Defense Logistics:

Information on the Test and Evaluation and Assignment and Cancellation of National Stock Numbers as It Relates to MILITEC-1

GAO-09-735R: Published: Jun 25, 2009. Publicly Released: Jun 25, 2009.

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William M. Solis
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The purpose of this letter is to respond to Congressional request for information regarding the test and evaluation process conducted by the Department of Defense (DOD) of a specific synthetic lubricant called MILITEC-1 that is produced by Militec, Inc., and the assignment and cancellation of national stock numbers2 (NSN) associated with that product. Militec, Inc., has challenged DOD decisions not to include MILITEC-1 in the federal supply system. Specifically, we examined (1) the extent to which the military services have tested and evaluated MILITEC-1 as a small arms lubricant, as a metal conditioner, as a general purpose lubricant, and as a lubricant additive, and with what results; and (2) the extent to which the Defense Logistics Agency (DLA) followed applicable DOD procedures in assigning and subsequently canceling national stock numbers to MILITEC-1. In addition, we are providing in enclosure I a timeline on the efforts to test and evaluate, and assign and cancel, NSNs for MILITEC-1. MILITEC-1 is a dry, impregnated, synthetic-based metal conditioner that, at the time of our review, has been primarily marketed as a small arms lubricant, although it is also marketed as an automotive and transportation lubricant. The product is packaged in several container sizes and is available for commercial purchase. According to DOD officials, in order for a product to be approved for use on small arms it must fulfill DOD's performance specifications by meeting a number of laboratory and live fire test requirements developed by the Army, which has cognizance across DOD for the specification for cleaner, lubricant, and preservative properties in small arms lubricants. Once a product has been approved and the services have determined that they have sufficient projected demand for the product, the services request that DLA assign the product an NSN---a label assigned to items that are repeatedly purchased, stocked, stored, issued, and used throughout the federal supply system.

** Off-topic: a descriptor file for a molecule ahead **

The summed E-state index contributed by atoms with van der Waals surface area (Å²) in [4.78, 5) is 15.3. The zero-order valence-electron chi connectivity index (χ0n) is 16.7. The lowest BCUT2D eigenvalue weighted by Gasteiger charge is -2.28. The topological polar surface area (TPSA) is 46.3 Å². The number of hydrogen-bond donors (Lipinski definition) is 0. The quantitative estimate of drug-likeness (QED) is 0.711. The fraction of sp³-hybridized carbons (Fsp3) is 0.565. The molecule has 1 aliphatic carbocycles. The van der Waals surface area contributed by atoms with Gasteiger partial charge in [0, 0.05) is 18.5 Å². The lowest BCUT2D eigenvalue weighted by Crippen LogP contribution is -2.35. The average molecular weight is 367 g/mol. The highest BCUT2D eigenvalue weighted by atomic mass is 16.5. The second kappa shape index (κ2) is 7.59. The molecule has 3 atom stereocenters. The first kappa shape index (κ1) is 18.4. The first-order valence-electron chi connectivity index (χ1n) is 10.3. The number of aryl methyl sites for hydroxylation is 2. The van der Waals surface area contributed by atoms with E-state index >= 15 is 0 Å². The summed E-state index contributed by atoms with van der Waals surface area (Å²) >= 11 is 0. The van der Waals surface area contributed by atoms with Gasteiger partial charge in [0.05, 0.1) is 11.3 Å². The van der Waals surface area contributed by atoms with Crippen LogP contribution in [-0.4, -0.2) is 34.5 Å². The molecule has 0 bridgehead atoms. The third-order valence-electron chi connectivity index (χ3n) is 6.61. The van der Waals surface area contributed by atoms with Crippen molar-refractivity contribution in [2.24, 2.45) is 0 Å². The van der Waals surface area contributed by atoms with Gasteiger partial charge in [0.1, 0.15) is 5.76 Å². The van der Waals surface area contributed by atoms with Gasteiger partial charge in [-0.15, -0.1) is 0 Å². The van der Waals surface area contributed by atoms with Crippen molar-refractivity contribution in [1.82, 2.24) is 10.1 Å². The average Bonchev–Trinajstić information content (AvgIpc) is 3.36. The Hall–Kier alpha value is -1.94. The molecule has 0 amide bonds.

From 1988 to 2006, the military services tested and evaluated MILITEC-1 11 times for various uses, including as a small arms cleaner, lubricant, and preservative; a metal conditioner; a general purpose lubricant; or a lubricant additive. Although the product passed early tests as a lubricant additive in the late 1980s, it did not pass 9 of the 11 tests and evaluations. These tests ranged from a limited demonstration of performance characteristics to a comprehensive assessment of the product with regard to military specifications. The product has not passed any tests and evaluations for a small arms cleaner, lubricant, and preservative, metal conditioner, or a general purpose lubricant. In 1988 and 1989, MILITEC-1 passed Marine Corps and Navy tests and evaluations as a lubricant additive, but it did not pass a subsequent test and evaluation as a lubricant additive in 1994. Militec, Inc., continues to market its product for use as a small arms lubricant to DOD, and asserts that DOD's current product specification is flawed. The Army disagrees that its military specification is flawed and has extended to Militec, Inc., the opportunity either to demonstrate how its product has been modified to conform to the current military specification for a small arms lubricant or indicate why the specification should be modified, according to DOD officials. However, Militec, Inc., has not done so. DLA did not follow applicable DOD procedures when it assigned NSNs for MILITEC-1 in 1993 and again in 1995 in that it did not first obtain approval from the military services as required by DLA procedures, according to agency officials. However, the agency did follow applicable procedures when it subsequently canceled or blocked NSNs in 1995, 2003, and 2007, according to DLA officials and our review of available documentation. DOD officials told us that their procedures require DLA to obtain approval from the military services prior to assigning NSNs, to ensure that a product meets military specifications. The services did not approve the assignment of NSNs for MILITEC-1 in the 1990s, yet because of the department's push toward the use of commercial off-the-shelf items, the product was assigned NSNs by DLA in 1993 and did get into the supply system. Soon after, however, in 1994 DLA initiated action to cancel the NSNs because of a lack of service support. In that respect, DLA did correctly follow applicable procedures on the occasions when it either canceled the product--that is, removed it from the federal supply system--or halted its purchase throughout the 1990s and continuing to 2007, according to DLA officials.

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